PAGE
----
May 30, 2011
Reforming Health Care Reform
By Michael D. Shaw
Let’s start off by defining the basic problem. Given the ever-aging demographics of the first world, the cost of health care is becoming intolerable. Countless methods are in place to control expenses, with some countries having greater success than others.
Notably, the United States spends more per capita on health care than any other country, racking up 1.5 times the expenditures of the next in line (Switzerland). Making matters worse, our outcomes rank nowhere near the top.
The outcomes gap is traditionally explained away as follows:
- Having a much more ethnically diverse population than the other countries, we are saddled with many issues they do not have.
- Other countries are not quite as diligent about health care statistics.
While there is some truth to both of these arguments, when viewed in the context of how much we are spending, they are pretty thin gruel. At any rate, such points do not address the cost issue, which itself is traditionally accounted for as follows:
- Far too much is being spent on health care administrators, compared to health care providers.
- Litigation run wild, with no tort reform in sight, has made defensive medicine the norm. Conservative estimates peg 25% of all diagnostic tests as being medically unnecessary.
- Foolish reimbursement schemes overwhelmingly favor procedural medicine over cognitive medicine.
- Medicare and private insurance fraud (including medical identity theft) occurs on a massive basis.
- Although freedom of choice within a medical free market system is the mantra, the giants are regularly gobbling up smaller providers.
Virtually all attempts at health care reform have focused exclusively on reforming the details of insurance coverage, and reimbursement to the providers. The formula here is quite simple, since there are far more patients than doctors. Reduce the out-of-pocket expenses of the patients, by lowering the provider reimbursements. This formula can be expanded to include restrictions on pharmaceutical coverage, with it being limited to generics or even so-called therapeutic substitution.
All such efforts, however, can be likened to polishing the brass on the Titanic. No mere cosmetic enhancement will prevent the inevitable sinking of USS Health Care. And, like the ill-fated British vessel, there are not enough lifeboats.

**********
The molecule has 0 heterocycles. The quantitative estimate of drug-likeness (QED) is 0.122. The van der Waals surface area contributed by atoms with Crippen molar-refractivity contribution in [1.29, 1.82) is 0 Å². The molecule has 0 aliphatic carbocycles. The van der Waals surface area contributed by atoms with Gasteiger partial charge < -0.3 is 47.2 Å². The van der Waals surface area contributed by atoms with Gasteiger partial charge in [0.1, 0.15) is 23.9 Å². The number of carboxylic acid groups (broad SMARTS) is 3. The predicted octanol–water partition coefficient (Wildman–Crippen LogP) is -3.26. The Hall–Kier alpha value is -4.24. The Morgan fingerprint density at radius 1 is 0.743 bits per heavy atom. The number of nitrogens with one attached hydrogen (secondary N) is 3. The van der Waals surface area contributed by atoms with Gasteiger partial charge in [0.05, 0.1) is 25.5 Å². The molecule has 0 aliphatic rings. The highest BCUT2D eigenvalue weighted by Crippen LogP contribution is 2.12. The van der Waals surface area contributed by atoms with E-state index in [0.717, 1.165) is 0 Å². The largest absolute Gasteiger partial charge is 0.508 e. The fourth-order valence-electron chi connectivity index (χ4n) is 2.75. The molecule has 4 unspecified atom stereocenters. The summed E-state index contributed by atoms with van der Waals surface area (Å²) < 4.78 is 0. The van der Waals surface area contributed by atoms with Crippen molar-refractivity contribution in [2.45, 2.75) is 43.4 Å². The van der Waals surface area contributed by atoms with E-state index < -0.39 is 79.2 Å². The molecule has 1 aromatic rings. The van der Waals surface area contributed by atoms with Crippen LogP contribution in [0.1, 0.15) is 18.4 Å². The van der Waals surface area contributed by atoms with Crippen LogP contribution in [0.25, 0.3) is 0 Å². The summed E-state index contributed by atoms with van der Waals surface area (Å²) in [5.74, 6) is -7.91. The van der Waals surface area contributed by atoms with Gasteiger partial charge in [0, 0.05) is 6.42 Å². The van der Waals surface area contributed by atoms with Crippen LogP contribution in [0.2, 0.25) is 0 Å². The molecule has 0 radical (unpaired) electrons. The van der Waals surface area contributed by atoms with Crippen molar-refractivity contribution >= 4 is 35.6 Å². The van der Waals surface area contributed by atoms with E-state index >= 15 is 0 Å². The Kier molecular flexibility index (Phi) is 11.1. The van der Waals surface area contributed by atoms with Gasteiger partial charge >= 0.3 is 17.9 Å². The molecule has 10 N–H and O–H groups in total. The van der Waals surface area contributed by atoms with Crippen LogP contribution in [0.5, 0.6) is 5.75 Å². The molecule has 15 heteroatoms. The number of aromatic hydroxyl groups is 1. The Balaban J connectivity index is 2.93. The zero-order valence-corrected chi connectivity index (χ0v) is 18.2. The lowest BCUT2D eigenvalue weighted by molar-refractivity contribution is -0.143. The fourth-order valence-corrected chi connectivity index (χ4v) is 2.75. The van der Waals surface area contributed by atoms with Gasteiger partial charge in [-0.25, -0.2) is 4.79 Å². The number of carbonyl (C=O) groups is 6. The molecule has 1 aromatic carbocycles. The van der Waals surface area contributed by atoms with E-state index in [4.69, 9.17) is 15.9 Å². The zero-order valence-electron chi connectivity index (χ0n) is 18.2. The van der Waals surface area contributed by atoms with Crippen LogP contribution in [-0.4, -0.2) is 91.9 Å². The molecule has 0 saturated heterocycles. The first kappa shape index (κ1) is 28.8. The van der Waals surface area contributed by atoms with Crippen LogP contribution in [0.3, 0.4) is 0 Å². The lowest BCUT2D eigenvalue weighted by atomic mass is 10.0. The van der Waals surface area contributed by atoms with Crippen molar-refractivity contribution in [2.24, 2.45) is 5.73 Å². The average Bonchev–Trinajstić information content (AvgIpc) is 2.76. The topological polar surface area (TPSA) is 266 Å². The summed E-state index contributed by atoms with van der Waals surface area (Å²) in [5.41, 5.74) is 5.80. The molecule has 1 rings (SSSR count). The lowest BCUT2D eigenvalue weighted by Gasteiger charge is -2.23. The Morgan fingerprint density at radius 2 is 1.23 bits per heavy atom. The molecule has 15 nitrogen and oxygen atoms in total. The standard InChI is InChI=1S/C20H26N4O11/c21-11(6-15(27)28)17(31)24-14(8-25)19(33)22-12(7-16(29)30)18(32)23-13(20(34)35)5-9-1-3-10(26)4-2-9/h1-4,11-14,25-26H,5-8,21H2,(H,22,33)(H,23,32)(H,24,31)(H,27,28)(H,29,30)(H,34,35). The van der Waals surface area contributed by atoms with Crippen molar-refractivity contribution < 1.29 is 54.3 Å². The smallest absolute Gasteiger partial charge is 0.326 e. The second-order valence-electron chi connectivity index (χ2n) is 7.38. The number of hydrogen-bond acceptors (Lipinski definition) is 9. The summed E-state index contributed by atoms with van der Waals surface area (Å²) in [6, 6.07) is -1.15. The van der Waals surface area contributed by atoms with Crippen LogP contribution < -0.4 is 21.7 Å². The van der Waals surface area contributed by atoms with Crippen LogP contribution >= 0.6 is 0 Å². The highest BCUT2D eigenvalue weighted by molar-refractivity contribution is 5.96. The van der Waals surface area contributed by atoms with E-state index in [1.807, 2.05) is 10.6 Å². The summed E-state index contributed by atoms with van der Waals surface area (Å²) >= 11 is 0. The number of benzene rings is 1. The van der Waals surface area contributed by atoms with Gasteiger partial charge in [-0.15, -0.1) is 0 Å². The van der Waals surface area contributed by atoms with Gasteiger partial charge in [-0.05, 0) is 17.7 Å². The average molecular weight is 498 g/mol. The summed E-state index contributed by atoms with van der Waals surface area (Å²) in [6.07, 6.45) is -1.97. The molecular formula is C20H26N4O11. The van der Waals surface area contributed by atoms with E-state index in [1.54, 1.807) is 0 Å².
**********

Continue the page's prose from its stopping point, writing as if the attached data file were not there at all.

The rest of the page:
Physicist/philosopher Thomas Kuhn’s notion of the paradigm shift is often illustrated by the emergence of the Copernican heliocentric model of the solar system, compared to the once accepted Ptolemaic geocentric model. As problems developed with the Ptolemaic theory, more and more complex rules were added by its proponents, until it became clear that (to use another cliché) it was broken model.
Might I suggest that we have reached that point with health care reform. Here are some guidelines for a paradigm shift:
1. We must recognize that what we currently call “health care” is perhaps 99% disease care. Would the term “auto care” be sensibly applied to a model whereby essentially no preventive maintenance were done, and the typical car would present to the provider (mechanic) only once the engine had failed?
If auto care insurance existed, would claims not be disallowed based on lack of routine maintenance?
2. Any government-led health care program must embrace sensible ideas of wellness, including encouraging a sound diet. While few want some sort of health food Gestapo, it is long past time for agricultural subsides to favor healthy fruits and vegetables.
3. Any government-led health care program must do far more than merely regurgitate shopworn conventional wisdom, which always seems to favor Big Pharma.
48% of all people in the US have used at least one prescription drug in the past month. In the age group of 45-64, that number shoots up to 65%; and for those 65 and over, it’s an incredible 90%. How much could this national drug dependency be reduced if primary care medicine freed itself from its obsession with “normal” blood numbers—usually based on very sketchy science—that must be fixed with the latest drug?
4. Related to this is the opening of a meaningful dialog on quality of life, and not just extension of life. Let’s run a comprehensive cost benefit analysis on the billions we spend on drugs and outcomes, focusing on improvements in the quality of life for our seniors.
I realize that a change from disease care to health care will not come easy, as there is a colossal empire in place dedicated to the status quo. But then, empires do fall. Just ask the Romans.